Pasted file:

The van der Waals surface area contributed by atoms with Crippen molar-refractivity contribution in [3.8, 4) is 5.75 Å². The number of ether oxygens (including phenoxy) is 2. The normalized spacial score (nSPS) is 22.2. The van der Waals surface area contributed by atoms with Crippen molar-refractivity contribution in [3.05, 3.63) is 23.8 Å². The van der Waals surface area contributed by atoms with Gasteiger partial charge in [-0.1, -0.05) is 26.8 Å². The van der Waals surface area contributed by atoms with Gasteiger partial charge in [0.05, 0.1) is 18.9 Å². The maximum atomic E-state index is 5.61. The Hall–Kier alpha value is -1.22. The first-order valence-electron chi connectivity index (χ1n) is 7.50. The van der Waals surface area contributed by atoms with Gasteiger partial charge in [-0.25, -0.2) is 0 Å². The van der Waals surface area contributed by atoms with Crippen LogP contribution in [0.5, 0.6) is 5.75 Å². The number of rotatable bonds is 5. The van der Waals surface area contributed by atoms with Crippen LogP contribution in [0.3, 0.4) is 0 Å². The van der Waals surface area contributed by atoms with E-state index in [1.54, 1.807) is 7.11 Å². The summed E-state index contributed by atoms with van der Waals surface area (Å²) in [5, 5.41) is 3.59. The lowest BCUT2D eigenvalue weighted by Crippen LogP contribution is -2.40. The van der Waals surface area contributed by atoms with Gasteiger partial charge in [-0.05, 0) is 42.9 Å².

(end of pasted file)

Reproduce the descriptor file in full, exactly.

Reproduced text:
The van der Waals surface area contributed by atoms with Crippen molar-refractivity contribution in [3.8, 4) is 5.75 Å². The number of ether oxygens (including phenoxy) is 2. The normalized spacial score (nSPS) is 22.2. The van der Waals surface area contributed by atoms with Crippen molar-refractivity contribution in [3.05, 3.63) is 23.8 Å². The van der Waals surface area contributed by atoms with Gasteiger partial charge in [-0.1, -0.05) is 26.8 Å². The van der Waals surface area contributed by atoms with Gasteiger partial charge in [0.05, 0.1) is 18.9 Å². The maximum atomic E-state index is 5.61. The Hall–Kier alpha value is -1.22. The first-order valence-electron chi connectivity index (χ1n) is 7.50. The van der Waals surface area contributed by atoms with Gasteiger partial charge in [-0.25, -0.2) is 0 Å². The van der Waals surface area contributed by atoms with Crippen LogP contribution in [0.5, 0.6) is 5.75 Å². The number of rotatable bonds is 5. The van der Waals surface area contributed by atoms with Crippen LogP contribution in [0.3, 0.4) is 0 Å². The van der Waals surface area contributed by atoms with E-state index in [1.54, 1.807) is 7.11 Å². The summed E-state index contributed by atoms with van der Waals surface area (Å²) in [5, 5.41) is 3.59. The lowest BCUT2D eigenvalue weighted by Crippen LogP contribution is -2.40. The van der Waals surface area contributed by atoms with Gasteiger partial charge in [-0.05, 0) is 42.9 Å².